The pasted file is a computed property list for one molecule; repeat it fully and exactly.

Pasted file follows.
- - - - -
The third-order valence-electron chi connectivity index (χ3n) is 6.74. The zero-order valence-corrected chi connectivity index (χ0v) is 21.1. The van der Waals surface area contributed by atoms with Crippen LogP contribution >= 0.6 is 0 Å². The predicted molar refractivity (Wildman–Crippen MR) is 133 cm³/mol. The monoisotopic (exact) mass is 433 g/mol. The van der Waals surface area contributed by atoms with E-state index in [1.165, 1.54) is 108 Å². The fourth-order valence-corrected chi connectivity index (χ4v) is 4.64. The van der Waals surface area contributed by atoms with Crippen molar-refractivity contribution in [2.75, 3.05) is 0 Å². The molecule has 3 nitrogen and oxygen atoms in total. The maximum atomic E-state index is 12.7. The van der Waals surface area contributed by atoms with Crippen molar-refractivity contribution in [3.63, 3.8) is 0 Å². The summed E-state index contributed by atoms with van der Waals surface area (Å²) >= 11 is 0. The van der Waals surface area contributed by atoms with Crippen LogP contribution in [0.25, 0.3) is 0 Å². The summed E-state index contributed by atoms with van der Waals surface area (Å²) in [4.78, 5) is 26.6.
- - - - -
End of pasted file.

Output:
The third-order valence-electron chi connectivity index (χ3n) is 6.74. The zero-order valence-corrected chi connectivity index (χ0v) is 21.1. The van der Waals surface area contributed by atoms with Crippen LogP contribution >= 0.6 is 0 Å². The predicted molar refractivity (Wildman–Crippen MR) is 133 cm³/mol. The monoisotopic (exact) mass is 433 g/mol. The van der Waals surface area contributed by atoms with E-state index in [1.165, 1.54) is 108 Å². The fourth-order valence-corrected chi connectivity index (χ4v) is 4.64. The van der Waals surface area contributed by atoms with Crippen molar-refractivity contribution in [2.75, 3.05) is 0 Å². The molecule has 3 nitrogen and oxygen atoms in total. The maximum atomic E-state index is 12.7. The van der Waals surface area contributed by atoms with Crippen molar-refractivity contribution in [3.63, 3.8) is 0 Å². The summed E-state index contributed by atoms with van der Waals surface area (Å²) >= 11 is 0. The van der Waals surface area contributed by atoms with Crippen LogP contribution in [0.25, 0.3) is 0 Å². The summed E-state index contributed by atoms with van der Waals surface area (Å²) in [4.78, 5) is 26.6.